Trust Administration

Dear Len & Rosie,

Upon my mom's death, my sister and I inherited her trust. Everything was dispersed as my mom wished, except for the following: my daughter was left an old Camaro and my nephew was left an old Mustang. My nephew produced a copy of the pink slip with my mom's signature for the Camaro, so he took both cars. I have since found a note written by my nom, saying the Camaro was not to go to Bruce.

My sister and her husband have lived on the family property for the past 20 odd years, rent free. Her son and his family have lived 20 years on an acre of our property about 4 miles away. This is where the problem is for me. I would like my nephew to pay rent for the use of the property. He owns his own mobile home and states that he put in the septic system and drilled the well that he uses. This is not the case. The septic was already there, as was the well. If either was upgraded, my dad would have taken care of it. My nephew is financially strapped, so this is causing family problems. I might add that a year before my mom's death, she had her lawyer write to my nephew (lawyer was involved because they wouldn't answer or return phone calls from my mom) asking for $100.00 a month rent. He was incensed!

What can I do to resolve this matter? My sister and I are sharing 50/50 in the cash (CD's) as they mature, but I feel her family has benefitted financially for the past 20 years. 

Virginia

 

 

Dear Virginia,

Maybe your mother's signature on the Camero's pink slip was valid, or maybe not. You'll never know, because it's been processed by the DMV already and they aren't likely to keep old title records on file. Your mother could have signed the pink slip while she was alive, leaving the name of the transferee blank, just to make things easier to transfer the car at the DMV. A lot of people do this, but it's not a good idea. Vehicles do not have to pass through probate unless there's already a probate opened for a decedent's other assets. Usually all of you have to do with a vehicle is to take the title papers, registration and death certificate to the DMV forty days or more after the date of death and fill out DMV Form REG-5.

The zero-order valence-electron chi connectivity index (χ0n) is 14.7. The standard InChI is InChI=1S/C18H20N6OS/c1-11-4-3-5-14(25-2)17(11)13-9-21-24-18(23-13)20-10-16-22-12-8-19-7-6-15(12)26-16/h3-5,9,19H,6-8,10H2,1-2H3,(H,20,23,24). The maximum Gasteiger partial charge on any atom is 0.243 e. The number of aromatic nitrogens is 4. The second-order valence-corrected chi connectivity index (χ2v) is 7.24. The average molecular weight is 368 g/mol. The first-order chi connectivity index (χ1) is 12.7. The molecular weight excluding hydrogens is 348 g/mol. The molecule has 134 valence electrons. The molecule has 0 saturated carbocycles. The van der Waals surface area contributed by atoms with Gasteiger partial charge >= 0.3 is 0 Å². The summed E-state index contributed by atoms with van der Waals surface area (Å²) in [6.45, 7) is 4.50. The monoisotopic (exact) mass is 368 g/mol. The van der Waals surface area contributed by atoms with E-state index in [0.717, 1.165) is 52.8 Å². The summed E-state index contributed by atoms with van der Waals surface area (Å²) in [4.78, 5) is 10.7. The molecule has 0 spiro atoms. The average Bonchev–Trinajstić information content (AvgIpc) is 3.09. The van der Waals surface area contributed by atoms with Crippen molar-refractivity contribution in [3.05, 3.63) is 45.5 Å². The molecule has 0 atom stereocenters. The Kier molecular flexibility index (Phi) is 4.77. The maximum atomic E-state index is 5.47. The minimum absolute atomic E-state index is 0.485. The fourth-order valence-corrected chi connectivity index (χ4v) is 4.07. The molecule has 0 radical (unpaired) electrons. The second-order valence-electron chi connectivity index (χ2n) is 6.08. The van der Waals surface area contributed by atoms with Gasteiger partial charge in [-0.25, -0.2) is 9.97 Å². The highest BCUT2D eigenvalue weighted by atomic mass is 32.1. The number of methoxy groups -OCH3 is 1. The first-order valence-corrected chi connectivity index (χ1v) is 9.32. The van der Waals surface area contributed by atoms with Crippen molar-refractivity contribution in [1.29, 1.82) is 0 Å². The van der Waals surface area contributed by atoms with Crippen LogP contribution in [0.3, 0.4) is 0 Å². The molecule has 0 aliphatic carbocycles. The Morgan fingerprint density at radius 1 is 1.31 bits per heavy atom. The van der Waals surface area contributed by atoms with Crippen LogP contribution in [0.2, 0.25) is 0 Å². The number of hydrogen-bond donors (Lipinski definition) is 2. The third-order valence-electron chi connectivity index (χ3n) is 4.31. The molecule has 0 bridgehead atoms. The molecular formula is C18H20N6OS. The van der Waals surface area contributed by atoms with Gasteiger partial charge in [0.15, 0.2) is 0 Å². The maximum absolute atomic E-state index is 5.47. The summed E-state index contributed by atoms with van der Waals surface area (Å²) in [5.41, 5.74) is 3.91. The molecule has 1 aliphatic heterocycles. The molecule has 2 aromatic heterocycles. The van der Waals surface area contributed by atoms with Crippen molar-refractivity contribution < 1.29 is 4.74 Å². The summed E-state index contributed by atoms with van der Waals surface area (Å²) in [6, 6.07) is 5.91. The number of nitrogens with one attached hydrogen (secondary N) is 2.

What can your daughter do now? At this point her only option is to sue her cousin over the Camero. Unless she's a minor child, leave it up to her to decide what to do. Unless the car is in very good condition, it's not worth much and probably costs a fortune to drive.

As far as your sister goes, there's nothing you can do about your sister staying on your parents' property rent free for twenty years. Your parents let her do it. Maybe she benefited more than you did from your parents, but your parents have the right to favor one child over the other, and it sort of makes sense given that it appears your sister was not able to buy a home of her own.

With respect to your nephew, good luck. If you want to blame someone, take a look in a mirror. You're the one who let him set up his mobile home on your property. Feel free to charge him rent, and feel free to evict him if he doesn't pay, but chances are unless you can come to an agreement with him, you'll wind up spending part of your inheritance suing him because you didn't spell things out with a well-written contract twenty years ago when you let him move onto your land.

Len & Rosie